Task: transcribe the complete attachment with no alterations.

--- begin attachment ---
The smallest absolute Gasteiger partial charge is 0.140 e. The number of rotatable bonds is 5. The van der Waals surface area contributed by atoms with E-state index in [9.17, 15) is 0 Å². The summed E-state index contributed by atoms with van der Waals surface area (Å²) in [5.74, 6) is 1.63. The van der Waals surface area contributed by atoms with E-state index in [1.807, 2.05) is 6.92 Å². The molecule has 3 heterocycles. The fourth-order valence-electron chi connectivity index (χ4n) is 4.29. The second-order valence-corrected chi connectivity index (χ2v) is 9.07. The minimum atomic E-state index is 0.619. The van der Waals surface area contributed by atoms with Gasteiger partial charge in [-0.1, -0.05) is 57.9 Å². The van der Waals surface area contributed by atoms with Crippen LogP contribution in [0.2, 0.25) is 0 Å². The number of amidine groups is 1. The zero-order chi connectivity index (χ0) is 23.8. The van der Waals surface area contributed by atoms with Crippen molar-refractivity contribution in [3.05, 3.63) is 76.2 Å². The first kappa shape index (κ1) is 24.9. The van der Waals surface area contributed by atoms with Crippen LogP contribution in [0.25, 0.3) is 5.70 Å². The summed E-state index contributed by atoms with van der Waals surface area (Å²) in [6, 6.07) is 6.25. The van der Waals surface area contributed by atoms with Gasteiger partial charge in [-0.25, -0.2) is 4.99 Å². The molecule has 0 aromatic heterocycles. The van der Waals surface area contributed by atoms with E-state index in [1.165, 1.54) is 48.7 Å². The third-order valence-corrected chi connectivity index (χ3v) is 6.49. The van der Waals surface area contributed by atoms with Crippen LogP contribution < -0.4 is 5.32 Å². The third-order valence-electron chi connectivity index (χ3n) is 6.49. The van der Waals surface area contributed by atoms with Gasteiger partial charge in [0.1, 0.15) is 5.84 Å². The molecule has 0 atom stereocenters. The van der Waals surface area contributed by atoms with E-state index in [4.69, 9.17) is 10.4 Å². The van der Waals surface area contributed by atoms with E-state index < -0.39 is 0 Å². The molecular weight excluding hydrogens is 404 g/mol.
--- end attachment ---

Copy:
The smallest absolute Gasteiger partial charge is 0.140 e. The number of rotatable bonds is 5. The van der Waals surface area contributed by atoms with E-state index in [9.17, 15) is 0 Å². The summed E-state index contributed by atoms with van der Waals surface area (Å²) in [5.74, 6) is 1.63. The van der Waals surface area contributed by atoms with E-state index in [1.807, 2.05) is 6.92 Å². The molecule has 3 heterocycles. The fourth-order valence-electron chi connectivity index (χ4n) is 4.29. The second-order valence-corrected chi connectivity index (χ2v) is 9.07. The minimum atomic E-state index is 0.619. The van der Waals surface area contributed by atoms with Gasteiger partial charge in [-0.1, -0.05) is 57.9 Å². The van der Waals surface area contributed by atoms with Crippen LogP contribution in [0.2, 0.25) is 0 Å². The number of amidine groups is 1. The zero-order chi connectivity index (χ0) is 23.8. The van der Waals surface area contributed by atoms with Crippen molar-refractivity contribution in [3.05, 3.63) is 76.2 Å². The first kappa shape index (κ1) is 24.9. The van der Waals surface area contributed by atoms with Crippen LogP contribution in [0.25, 0.3) is 5.70 Å². The summed E-state index contributed by atoms with van der Waals surface area (Å²) in [6, 6.07) is 6.25. The van der Waals surface area contributed by atoms with Gasteiger partial charge in [-0.25, -0.2) is 4.99 Å². The molecule has 0 aromatic heterocycles. The van der Waals surface area contributed by atoms with E-state index in [1.165, 1.54) is 48.7 Å². The third-order valence-corrected chi connectivity index (χ3v) is 6.49. The van der Waals surface area contributed by atoms with Crippen LogP contribution < -0.4 is 5.32 Å². The third-order valence-electron chi connectivity index (χ3n) is 6.49. The van der Waals surface area contributed by atoms with Gasteiger partial charge in [0.1, 0.15) is 5.84 Å². The molecule has 0 atom stereocenters. The van der Waals surface area contributed by atoms with E-state index in [4.69, 9.17) is 10.4 Å². The van der Waals surface area contributed by atoms with E-state index < -0.39 is 0 Å². The molecular weight excluding hydrogens is 404 g/mol.